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Make your fiction count

I don't read a lot of fiction; I tend to stick with a handful of my favorite writers and read whatever books they release. This usually means I read fiction about once a year.

One writer whose books I buy on the day they are released is David Foster Wallace. Scott at Baboon Palace links to a nifty discussion of Wallace's oeuvre in n+1:
Where to go after Infinite Jest? David Foster Wallace’s 1996 opus now looks like the central American novel of the past thirty years, a dense star for lesser work to orbit. More than that: even the writers from whom he borrowed and stole are coming to seem like satellites. Take Don DeLillo, whose Logos College Wallace tore down brick by brick and rebuilt as the Enfield Tennis Academy. The coach who observes practice from a Melvillean crow’s nest; the athlete who would rather do play-by-play than play; the apocalyptic war games; even the unlikely construction, “Everything he knew about x could be inscribed on the rim of a shotglass with a blunt crayon”—all this and more traveled straight from DeLillo’s End Zone (a wonderful and underrated novel) into Infinite Jest, but Wallace is so securely his own writer, so natural and idiosyncratic in his prose, so committed to his principles of expansion and a circling, shambling refusal to simplify, that the influence seems to flow both ways, and much of early DeLillo comes to read like a ramping-up toward Wallace.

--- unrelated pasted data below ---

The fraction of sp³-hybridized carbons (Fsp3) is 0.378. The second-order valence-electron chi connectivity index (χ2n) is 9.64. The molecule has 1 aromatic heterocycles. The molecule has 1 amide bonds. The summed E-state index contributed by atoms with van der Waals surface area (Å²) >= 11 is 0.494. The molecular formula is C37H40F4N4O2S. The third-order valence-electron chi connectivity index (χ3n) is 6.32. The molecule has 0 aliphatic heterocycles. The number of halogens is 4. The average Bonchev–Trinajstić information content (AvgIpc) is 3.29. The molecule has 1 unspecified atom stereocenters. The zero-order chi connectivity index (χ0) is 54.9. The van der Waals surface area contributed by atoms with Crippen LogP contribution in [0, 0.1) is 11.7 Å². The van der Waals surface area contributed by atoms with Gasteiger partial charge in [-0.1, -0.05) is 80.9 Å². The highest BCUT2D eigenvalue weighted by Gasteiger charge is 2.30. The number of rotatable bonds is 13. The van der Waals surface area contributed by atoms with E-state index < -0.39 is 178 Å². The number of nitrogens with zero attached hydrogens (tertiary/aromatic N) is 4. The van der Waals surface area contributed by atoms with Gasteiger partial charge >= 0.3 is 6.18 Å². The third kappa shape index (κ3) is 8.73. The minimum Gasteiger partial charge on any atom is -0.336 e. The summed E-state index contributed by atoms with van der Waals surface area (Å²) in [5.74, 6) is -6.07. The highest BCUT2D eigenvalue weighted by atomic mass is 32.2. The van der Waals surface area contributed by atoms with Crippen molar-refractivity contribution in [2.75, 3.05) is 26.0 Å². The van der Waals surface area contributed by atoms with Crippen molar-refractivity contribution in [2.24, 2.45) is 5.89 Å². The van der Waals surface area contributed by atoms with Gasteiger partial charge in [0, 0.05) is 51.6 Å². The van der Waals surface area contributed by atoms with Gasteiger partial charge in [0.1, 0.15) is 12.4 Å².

The whole article is here; definitely worth the read if you're a geek like me.

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